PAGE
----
Some are more equal than others
The California supreme court, which unilaterally amended the state's constitution by inventing a "right" to same-sex marriage, has now agreed to decide whether the people of California can amend the constitution, following the legally prescribed procedure, to undo the court's judgment.
In effect, by approving Proposition 8, the people of California said that the court was wrong: that there is no inherent right to same-sex marriage. Now the court will decide whether the people were right. But we already know the answer to that question, don't we? Having already discovered one invisible clause in the constitution-- the right-to-same-sex-marriage clause-- there's nothing to prevent the court from finding another invisible clause, which bars the people from overruling the court.
Maybe the learned justices will restrain themselves this time, and limit themselves to the written words of the constitution rather than the emanations from its penumbra. But what if they take the next step-- which is logical enough, really-- and overturn Proposition 8? At that point, if they had any hopes of restraining the court's power, the sponsors of Proposition 8 would have to appeal to the US Supreme Court, making the argument that they had been denied equal protection of law in their home state.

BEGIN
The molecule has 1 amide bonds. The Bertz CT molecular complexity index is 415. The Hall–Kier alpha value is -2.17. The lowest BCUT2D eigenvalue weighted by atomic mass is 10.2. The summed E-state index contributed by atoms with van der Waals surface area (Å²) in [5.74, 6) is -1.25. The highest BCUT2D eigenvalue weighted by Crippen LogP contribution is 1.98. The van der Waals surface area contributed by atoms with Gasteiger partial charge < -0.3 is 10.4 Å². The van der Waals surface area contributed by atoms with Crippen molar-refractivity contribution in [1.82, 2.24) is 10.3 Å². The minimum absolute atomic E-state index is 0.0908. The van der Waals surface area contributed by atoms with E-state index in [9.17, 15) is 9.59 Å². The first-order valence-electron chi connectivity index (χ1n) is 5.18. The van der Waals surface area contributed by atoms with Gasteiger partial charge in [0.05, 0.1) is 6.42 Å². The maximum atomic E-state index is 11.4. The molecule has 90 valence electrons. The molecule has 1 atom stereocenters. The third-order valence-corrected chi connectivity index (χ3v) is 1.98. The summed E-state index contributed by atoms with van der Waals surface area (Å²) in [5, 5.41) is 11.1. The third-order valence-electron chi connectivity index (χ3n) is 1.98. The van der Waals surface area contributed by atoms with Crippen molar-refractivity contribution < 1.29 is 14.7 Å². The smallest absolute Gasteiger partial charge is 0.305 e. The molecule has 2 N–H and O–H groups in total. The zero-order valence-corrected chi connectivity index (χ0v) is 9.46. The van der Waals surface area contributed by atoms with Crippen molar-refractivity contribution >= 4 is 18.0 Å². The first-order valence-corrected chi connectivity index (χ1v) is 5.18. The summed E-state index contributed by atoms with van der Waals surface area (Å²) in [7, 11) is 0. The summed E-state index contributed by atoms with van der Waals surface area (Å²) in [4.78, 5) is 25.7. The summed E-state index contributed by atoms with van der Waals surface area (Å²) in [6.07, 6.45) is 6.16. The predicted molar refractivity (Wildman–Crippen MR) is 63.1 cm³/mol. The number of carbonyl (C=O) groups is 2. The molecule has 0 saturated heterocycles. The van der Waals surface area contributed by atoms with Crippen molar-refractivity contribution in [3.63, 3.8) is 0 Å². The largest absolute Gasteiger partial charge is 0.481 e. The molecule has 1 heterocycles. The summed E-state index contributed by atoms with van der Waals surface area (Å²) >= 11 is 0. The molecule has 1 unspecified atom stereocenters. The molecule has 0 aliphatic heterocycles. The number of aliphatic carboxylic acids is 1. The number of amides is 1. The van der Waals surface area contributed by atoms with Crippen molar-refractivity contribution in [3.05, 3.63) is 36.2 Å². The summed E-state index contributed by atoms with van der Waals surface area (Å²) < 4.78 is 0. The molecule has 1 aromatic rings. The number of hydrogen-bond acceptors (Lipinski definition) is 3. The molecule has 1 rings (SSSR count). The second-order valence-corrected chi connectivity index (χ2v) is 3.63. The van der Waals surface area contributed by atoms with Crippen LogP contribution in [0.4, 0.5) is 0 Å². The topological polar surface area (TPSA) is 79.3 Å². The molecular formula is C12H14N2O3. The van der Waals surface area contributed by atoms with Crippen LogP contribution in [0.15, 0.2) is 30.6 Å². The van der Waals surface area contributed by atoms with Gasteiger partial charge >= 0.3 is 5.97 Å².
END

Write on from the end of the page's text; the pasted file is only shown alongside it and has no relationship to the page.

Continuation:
In Massachusetts, the one American state where the same-sex marriage issue has already passed through a full cycle of attempted amendment and judicial challenges, citizens have made exactly that argument. A citizens' petition, signed by well over 100,000 voters, called upon the state legislature to reconsider the issue of same-sex marriage in a constitutional convention. The legislation declined to act on that petition. The state's supreme court-- the same court that had ordered the legal recognition of same-sex marriage-- ruled unanimously that the legislators were constitutionally required to act on the petition. The legislators didn't. So citizens were stripped of a constitutional right. To date that injustice has not been corrected, nor is there any reason to hope that it will be corrected in the foreseeable future.
The record of what happened in Massachusetts should worry the supporters of Proposition 8 in California. It is not a coincidence that in each case, in order to preserve government sanction for same-sex marriage, judges and/or legislators are required to suppress the legal rights of some other citizens. To create new rights for one favored class, the regime violates the rights of another disfavored class-- which could even, as in California, form a voting majority! To protect a "right" that is mentioned nowhere in the constitution requires ignoring rights that are printed clearly in black and white.
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